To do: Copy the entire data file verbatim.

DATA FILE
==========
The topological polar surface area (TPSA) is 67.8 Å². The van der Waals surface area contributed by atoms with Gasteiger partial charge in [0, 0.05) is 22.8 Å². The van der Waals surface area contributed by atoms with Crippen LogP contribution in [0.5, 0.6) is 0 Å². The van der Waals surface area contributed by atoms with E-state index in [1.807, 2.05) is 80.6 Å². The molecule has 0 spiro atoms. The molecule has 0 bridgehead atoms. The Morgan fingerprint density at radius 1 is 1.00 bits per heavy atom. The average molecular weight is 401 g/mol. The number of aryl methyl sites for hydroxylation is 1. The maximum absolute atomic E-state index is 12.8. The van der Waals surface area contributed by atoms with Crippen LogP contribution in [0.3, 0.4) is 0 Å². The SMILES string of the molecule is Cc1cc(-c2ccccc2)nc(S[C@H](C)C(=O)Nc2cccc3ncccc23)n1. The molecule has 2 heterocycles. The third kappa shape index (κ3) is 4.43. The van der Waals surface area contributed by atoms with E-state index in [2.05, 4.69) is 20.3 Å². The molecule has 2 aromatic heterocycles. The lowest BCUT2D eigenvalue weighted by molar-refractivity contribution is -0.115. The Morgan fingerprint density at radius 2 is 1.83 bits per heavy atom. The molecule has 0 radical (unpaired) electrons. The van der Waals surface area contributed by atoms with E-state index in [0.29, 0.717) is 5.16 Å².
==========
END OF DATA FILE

The topological polar surface area (TPSA) is 67.8 Å². The van der Waals surface area contributed by atoms with Gasteiger partial charge in [0, 0.05) is 22.8 Å². The van der Waals surface area contributed by atoms with Crippen LogP contribution in [0.5, 0.6) is 0 Å². The van der Waals surface area contributed by atoms with E-state index in [1.807, 2.05) is 80.6 Å². The molecule has 0 spiro atoms. The molecule has 0 bridgehead atoms. The Morgan fingerprint density at radius 1 is 1.00 bits per heavy atom. The average molecular weight is 401 g/mol. The number of aryl methyl sites for hydroxylation is 1. The maximum absolute atomic E-state index is 12.8. The van der Waals surface area contributed by atoms with Crippen LogP contribution in [0.3, 0.4) is 0 Å². The SMILES string of the molecule is Cc1cc(-c2ccccc2)nc(S[C@H](C)C(=O)Nc2cccc3ncccc23)n1. The molecule has 2 heterocycles. The third kappa shape index (κ3) is 4.43. The van der Waals surface area contributed by atoms with E-state index in [2.05, 4.69) is 20.3 Å². The molecule has 2 aromatic heterocycles. The lowest BCUT2D eigenvalue weighted by molar-refractivity contribution is -0.115. The Morgan fingerprint density at radius 2 is 1.83 bits per heavy atom. The molecule has 0 radical (unpaired) electrons. The van der Waals surface area contributed by atoms with E-state index in [0.29, 0.717) is 5.16 Å².